If there's one thing the United States seems particularly good at exporting these days, it's health care planning, design and construction expertise.

As I write this blog, in fact, I'm wrapping up an article for our upcoming issue written by a U.S.-based engineer who's currently working on a project in Mideast and hustling to put the finishing touches on another article by chasing a health care architect via email throughout Asia.

This is not to say that U.S. planning, design and construction professionals imparting their knowledge around the world don't learn a thing or two themselves along the way.

As a previous Health Facilities Management cover story related, these professionals can learn much about team building with hospitals, design partners and governments during these projects. Moreover, they can find out how efficiency and cost issues are handled under a wide variety of scenarios that wouldn't be encountered domestically. Technology is another variable that can differ from country to country.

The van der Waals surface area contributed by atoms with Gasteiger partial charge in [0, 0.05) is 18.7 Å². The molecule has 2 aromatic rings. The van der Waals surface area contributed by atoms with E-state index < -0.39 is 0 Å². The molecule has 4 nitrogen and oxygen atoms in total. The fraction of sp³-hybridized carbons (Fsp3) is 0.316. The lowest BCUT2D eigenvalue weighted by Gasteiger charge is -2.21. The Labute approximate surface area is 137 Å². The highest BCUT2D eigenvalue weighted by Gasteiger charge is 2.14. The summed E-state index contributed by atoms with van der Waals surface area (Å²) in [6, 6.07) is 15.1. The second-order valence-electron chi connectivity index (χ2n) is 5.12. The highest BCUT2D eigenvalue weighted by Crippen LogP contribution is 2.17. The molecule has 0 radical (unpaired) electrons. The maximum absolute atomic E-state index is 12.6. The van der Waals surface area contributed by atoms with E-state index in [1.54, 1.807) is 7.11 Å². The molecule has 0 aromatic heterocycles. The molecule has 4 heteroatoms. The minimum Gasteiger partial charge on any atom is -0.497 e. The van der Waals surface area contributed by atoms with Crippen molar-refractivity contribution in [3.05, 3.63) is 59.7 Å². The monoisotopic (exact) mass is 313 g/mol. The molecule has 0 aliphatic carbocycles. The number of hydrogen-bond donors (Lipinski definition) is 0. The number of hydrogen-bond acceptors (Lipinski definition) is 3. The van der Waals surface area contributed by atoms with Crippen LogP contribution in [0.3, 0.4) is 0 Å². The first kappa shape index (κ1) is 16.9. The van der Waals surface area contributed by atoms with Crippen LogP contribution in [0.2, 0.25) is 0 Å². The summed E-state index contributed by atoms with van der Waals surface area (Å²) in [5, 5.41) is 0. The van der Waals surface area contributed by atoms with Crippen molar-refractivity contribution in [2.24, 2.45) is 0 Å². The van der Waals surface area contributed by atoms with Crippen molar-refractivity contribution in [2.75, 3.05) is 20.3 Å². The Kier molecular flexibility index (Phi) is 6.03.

On the interior design side, according to an article in this month's HFM, designers can learn about the cultural values of their host countries and how to incorporate them into a patient space. Likewise, they can study sustainable materials, diverse project delivery methods and a variety of care environments.

So, while U.S. health care design, planning and construction professionals are cutting a globe-trotting swath around the world, the lessons learned are being imported as well as exported.


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